w/MUSICIANS HURT PHOTO3: Max Lockwood of Grand Rapids teaches one-on-one music lessons to a few students and is looking for more. Credit: Max Lockwood.
GREAT LAKES RESEARCH COVID-19: The pandemic has disrupted field studies plans for Great Lakes scientists, including educational programs. It’s a major hit for researchers, including grad students. We talk to experts at Grand Valley, Central Michigan University and Michigan Tech universities and the NOAA lab in Ann Arbor. By Amelia Cole. FOR ALCONA, CHEBOYGAN, HOLLAND, THREE RIVERS, LEELANAU, HOLLAND, BENZIE, OCEANA, HARBOR SPRINGS. PETOSKEY, TRAVERSE CITY, SAULT STE MARIE, BAY MILLS, MARQUETTE AND ALL POINTS.
w/GREAT LAKES RESEARCH COVID-19 PHOTO: The Robert B. Annis Water Resources Institute’s two research and educational vessels, the D.J. Angus and the W.G. Jackson, won’t see Lake Michigan this spring. Credit: Robert B. Annis Water Resources Institute.
INVASIVE GRASS CARP: The DNR has found the first invasive Asian grass carp able to reproduce in Michigan in the Tittabawassee River, which empties into Lake Huron. There’s concern that proliferating grass carp could decimate vegetation that other species rely on for food and habitat. The river’s watershed includes parts of Clare, Mecosta and Montcalm counties. We talk to DNR, MUCC and Trout Unlimited. For news and outdoors sections. By Danielle James. FOR ALCONA, MONTMORENCY, SAULT STE. MARIE, CHEBOYGAN, CLARE, GREENVILLE, BIG RAPIDS, ST. IGNACE AND ALL POINTS.
w/INVASIVE GRASS CARP PHOTO: Asian grass carp. Credit: U.S. Department of Agriculture.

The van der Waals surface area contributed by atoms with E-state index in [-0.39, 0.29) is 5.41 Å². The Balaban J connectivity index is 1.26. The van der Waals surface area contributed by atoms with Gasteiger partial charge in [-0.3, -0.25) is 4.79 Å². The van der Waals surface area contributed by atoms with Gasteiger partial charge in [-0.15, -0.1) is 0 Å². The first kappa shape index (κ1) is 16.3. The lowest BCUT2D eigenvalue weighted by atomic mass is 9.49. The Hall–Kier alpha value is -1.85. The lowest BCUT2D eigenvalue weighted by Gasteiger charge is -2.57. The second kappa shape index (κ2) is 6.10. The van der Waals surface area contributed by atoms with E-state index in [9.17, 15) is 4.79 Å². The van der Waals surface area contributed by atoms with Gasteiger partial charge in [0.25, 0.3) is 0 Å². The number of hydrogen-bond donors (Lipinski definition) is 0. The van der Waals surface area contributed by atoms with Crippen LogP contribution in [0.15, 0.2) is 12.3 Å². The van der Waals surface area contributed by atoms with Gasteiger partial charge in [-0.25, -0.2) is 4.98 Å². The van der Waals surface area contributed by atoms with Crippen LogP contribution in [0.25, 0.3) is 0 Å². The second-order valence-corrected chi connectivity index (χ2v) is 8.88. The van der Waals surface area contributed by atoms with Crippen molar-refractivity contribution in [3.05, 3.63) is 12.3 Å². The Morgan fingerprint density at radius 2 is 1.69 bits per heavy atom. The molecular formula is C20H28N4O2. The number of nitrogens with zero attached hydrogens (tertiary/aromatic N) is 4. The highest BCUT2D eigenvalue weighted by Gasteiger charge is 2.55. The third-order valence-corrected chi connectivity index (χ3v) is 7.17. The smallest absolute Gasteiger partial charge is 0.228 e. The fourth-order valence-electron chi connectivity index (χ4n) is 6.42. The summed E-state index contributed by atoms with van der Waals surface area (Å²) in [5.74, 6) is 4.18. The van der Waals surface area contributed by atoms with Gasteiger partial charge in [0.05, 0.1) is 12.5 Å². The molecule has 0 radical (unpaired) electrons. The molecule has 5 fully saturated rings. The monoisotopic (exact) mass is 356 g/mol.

OPIOID SUMMIT: An upcoming virtual summit organized by Wayne State’s Center for Behavioral Health and Justice will explore ways that county jails can prevent overdoses among inmates after their release. Kent, Jackson, Monroe, Muskegon, Washtenaw and Wayne counties currently participate in such a program. By Maddy O’Callaghan. FOR ALL POINTS.
FINANCIAL AID: The state has cited high schools in Niles, Ann Arbor and Hazel Park as top performers in improving their students’ FAFSA completion rates. Regional winners include schools in Chippewa, Otsego, Ingham and Clinton counties. FAFSA is essential to get college financial aid. We talk to principals and a counselor about the importance of one-on-one help to students. By Joshua Valiquette. FOR SAULT STE. MARIE, LANSING CITY PULSE, STURGIS, THREE RIVERS AND ALL POINTS.
OCD: New research provides further evidence of the relationship between mental health problems such as OCD and physical health, as well as the possibility of using drug therapy to help manage it. Michigan experts discuss. By Katrianna Ray. FOR ALL POINTS.
FRAUD WATCH: The State Police, AARP, Attorney General’s office and a Wayne State program are offering advice and services to older state residents to prevent and detect fraud, including identity theft. We talk to AARP. Participants include the State Police district that includes Wexford, Manistee, Benzie, Leelanau, Grand Traverse, Crawford, Missaukee, Kalkaska, Emmet, Charlevoix, Antrim, Cheboygan, Alcona and Montmorency counties. By Kyle Davidson. FOR CADILLAC, MANISTEE, BENZIE, LEELANAU, TRAVERSE CITY, CRAWFORD COUNTY, BIG RAPIDS, PETOSKEY, CHEBOYGAN, MONTMORENCY, ALCONA, GRAND RAPIDS BUSINESS AND ALL POINTS.
w/FRAUD WATCH PHOTO: The State Police designed and distributed placemats warning older Michigan residents of potential scams and frauds. Credit: State Police.